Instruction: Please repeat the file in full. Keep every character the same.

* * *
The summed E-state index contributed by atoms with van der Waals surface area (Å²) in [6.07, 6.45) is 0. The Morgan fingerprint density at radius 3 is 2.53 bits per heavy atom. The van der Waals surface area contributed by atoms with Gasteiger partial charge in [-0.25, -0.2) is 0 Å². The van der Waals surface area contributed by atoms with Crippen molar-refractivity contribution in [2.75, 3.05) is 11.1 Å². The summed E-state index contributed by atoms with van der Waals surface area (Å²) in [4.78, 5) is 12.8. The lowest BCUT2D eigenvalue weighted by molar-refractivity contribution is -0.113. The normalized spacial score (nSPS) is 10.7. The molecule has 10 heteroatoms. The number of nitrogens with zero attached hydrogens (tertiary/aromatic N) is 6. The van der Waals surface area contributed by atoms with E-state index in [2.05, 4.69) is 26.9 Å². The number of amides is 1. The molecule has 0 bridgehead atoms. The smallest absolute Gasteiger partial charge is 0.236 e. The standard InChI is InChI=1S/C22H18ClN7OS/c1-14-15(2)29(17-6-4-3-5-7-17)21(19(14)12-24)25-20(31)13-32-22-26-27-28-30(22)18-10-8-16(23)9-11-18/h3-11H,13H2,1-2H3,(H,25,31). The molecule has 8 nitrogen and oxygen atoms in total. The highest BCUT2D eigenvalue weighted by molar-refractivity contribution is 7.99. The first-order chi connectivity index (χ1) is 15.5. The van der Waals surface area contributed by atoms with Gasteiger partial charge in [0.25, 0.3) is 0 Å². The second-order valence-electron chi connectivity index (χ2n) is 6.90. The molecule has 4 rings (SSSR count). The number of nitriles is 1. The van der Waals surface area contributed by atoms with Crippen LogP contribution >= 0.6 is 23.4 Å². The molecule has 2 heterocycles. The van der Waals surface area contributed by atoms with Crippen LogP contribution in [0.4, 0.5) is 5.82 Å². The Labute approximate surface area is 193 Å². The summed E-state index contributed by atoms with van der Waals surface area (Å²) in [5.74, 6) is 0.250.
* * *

The summed E-state index contributed by atoms with van der Waals surface area (Å²) in [6.07, 6.45) is 0. The Morgan fingerprint density at radius 3 is 2.53 bits per heavy atom. The van der Waals surface area contributed by atoms with Gasteiger partial charge in [-0.25, -0.2) is 0 Å². The van der Waals surface area contributed by atoms with Crippen molar-refractivity contribution in [2.75, 3.05) is 11.1 Å². The summed E-state index contributed by atoms with van der Waals surface area (Å²) in [4.78, 5) is 12.8. The lowest BCUT2D eigenvalue weighted by molar-refractivity contribution is -0.113. The normalized spacial score (nSPS) is 10.7. The molecule has 10 heteroatoms. The number of nitrogens with zero attached hydrogens (tertiary/aromatic N) is 6. The van der Waals surface area contributed by atoms with E-state index in [2.05, 4.69) is 26.9 Å². The number of amides is 1. The molecule has 0 bridgehead atoms. The smallest absolute Gasteiger partial charge is 0.236 e. The standard InChI is InChI=1S/C22H18ClN7OS/c1-14-15(2)29(17-6-4-3-5-7-17)21(19(14)12-24)25-20(31)13-32-22-26-27-28-30(22)18-10-8-16(23)9-11-18/h3-11H,13H2,1-2H3,(H,25,31). The molecule has 8 nitrogen and oxygen atoms in total. The highest BCUT2D eigenvalue weighted by molar-refractivity contribution is 7.99. The first-order chi connectivity index (χ1) is 15.5. The van der Waals surface area contributed by atoms with Gasteiger partial charge in [0.25, 0.3) is 0 Å². The second-order valence-electron chi connectivity index (χ2n) is 6.90. The molecule has 4 rings (SSSR count). The number of nitriles is 1. The van der Waals surface area contributed by atoms with Crippen LogP contribution >= 0.6 is 23.4 Å². The molecule has 2 heterocycles. The van der Waals surface area contributed by atoms with Crippen LogP contribution in [0.4, 0.5) is 5.82 Å². The Labute approximate surface area is 193 Å². The summed E-state index contributed by atoms with van der Waals surface area (Å²) in [5.74, 6) is 0.250.